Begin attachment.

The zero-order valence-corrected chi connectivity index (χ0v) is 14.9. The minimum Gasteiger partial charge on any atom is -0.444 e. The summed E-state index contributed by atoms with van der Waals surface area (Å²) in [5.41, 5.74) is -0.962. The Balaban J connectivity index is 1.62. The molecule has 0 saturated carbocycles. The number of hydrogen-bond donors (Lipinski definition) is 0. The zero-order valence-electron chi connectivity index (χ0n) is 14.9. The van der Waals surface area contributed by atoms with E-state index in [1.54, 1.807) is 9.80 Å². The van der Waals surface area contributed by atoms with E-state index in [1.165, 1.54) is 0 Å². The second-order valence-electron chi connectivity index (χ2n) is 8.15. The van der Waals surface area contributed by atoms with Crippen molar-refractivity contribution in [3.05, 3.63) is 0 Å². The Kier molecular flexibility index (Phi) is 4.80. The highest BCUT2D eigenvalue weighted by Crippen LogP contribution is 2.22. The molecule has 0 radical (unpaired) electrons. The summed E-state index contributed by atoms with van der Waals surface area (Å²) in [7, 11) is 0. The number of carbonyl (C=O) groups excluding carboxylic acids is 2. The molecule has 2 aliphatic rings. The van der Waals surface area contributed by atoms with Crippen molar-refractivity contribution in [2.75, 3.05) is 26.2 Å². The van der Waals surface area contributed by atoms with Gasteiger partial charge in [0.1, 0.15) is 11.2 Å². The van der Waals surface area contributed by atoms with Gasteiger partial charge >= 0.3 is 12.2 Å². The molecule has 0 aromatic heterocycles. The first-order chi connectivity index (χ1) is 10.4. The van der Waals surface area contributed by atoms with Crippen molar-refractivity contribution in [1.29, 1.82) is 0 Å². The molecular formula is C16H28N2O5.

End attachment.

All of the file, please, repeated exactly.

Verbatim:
The zero-order valence-corrected chi connectivity index (χ0v) is 14.9. The minimum Gasteiger partial charge on any atom is -0.444 e. The summed E-state index contributed by atoms with van der Waals surface area (Å²) in [5.41, 5.74) is -0.962. The Balaban J connectivity index is 1.62. The molecule has 0 saturated carbocycles. The number of hydrogen-bond donors (Lipinski definition) is 0. The zero-order valence-electron chi connectivity index (χ0n) is 14.9. The van der Waals surface area contributed by atoms with E-state index in [1.54, 1.807) is 9.80 Å². The van der Waals surface area contributed by atoms with E-state index in [1.165, 1.54) is 0 Å². The second-order valence-electron chi connectivity index (χ2n) is 8.15. The van der Waals surface area contributed by atoms with Crippen molar-refractivity contribution in [3.05, 3.63) is 0 Å². The Kier molecular flexibility index (Phi) is 4.80. The highest BCUT2D eigenvalue weighted by Crippen LogP contribution is 2.22. The molecule has 0 radical (unpaired) electrons. The summed E-state index contributed by atoms with van der Waals surface area (Å²) in [7, 11) is 0. The number of carbonyl (C=O) groups excluding carboxylic acids is 2. The molecule has 2 aliphatic rings. The van der Waals surface area contributed by atoms with Crippen molar-refractivity contribution in [2.75, 3.05) is 26.2 Å². The van der Waals surface area contributed by atoms with Gasteiger partial charge in [0.1, 0.15) is 11.2 Å². The van der Waals surface area contributed by atoms with Gasteiger partial charge >= 0.3 is 12.2 Å². The molecule has 0 aromatic heterocycles. The first-order chi connectivity index (χ1) is 10.4. The van der Waals surface area contributed by atoms with Crippen molar-refractivity contribution in [1.29, 1.82) is 0 Å². The molecular formula is C16H28N2O5.